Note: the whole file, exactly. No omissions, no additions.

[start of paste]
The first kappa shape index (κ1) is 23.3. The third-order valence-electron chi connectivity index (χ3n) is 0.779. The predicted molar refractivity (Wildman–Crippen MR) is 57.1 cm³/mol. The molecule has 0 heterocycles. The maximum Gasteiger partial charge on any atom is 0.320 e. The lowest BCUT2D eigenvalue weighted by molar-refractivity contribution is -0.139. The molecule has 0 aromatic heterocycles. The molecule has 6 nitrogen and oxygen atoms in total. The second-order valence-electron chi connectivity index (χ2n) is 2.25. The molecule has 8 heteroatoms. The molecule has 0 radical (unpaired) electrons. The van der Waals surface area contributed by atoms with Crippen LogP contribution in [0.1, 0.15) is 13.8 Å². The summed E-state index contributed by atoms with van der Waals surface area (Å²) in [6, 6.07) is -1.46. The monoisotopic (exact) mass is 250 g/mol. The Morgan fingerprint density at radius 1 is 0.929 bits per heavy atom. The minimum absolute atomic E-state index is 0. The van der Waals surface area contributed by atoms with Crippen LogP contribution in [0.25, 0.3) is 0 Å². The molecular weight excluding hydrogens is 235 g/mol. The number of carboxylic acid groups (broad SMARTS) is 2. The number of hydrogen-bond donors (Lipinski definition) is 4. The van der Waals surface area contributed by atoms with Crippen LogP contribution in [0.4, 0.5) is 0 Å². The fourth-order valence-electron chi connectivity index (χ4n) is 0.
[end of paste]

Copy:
The first kappa shape index (κ1) is 23.3. The third-order valence-electron chi connectivity index (χ3n) is 0.779. The predicted molar refractivity (Wildman–Crippen MR) is 57.1 cm³/mol. The molecule has 0 heterocycles. The maximum Gasteiger partial charge on any atom is 0.320 e. The lowest BCUT2D eigenvalue weighted by molar-refractivity contribution is -0.139. The molecule has 0 aromatic heterocycles. The molecule has 6 nitrogen and oxygen atoms in total. The second-order valence-electron chi connectivity index (χ2n) is 2.25. The molecule has 8 heteroatoms. The molecule has 0 radical (unpaired) electrons. The van der Waals surface area contributed by atoms with Crippen LogP contribution in [0.1, 0.15) is 13.8 Å². The summed E-state index contributed by atoms with van der Waals surface area (Å²) in [6, 6.07) is -1.46. The monoisotopic (exact) mass is 250 g/mol. The Morgan fingerprint density at radius 1 is 0.929 bits per heavy atom. The minimum absolute atomic E-state index is 0. The van der Waals surface area contributed by atoms with Crippen LogP contribution in [0.25, 0.3) is 0 Å². The molecular weight excluding hydrogens is 235 g/mol. The number of carboxylic acid groups (broad SMARTS) is 2. The number of hydrogen-bond donors (Lipinski definition) is 4. The van der Waals surface area contributed by atoms with Crippen LogP contribution in [0.4, 0.5) is 0 Å². The fourth-order valence-electron chi connectivity index (χ4n) is 0.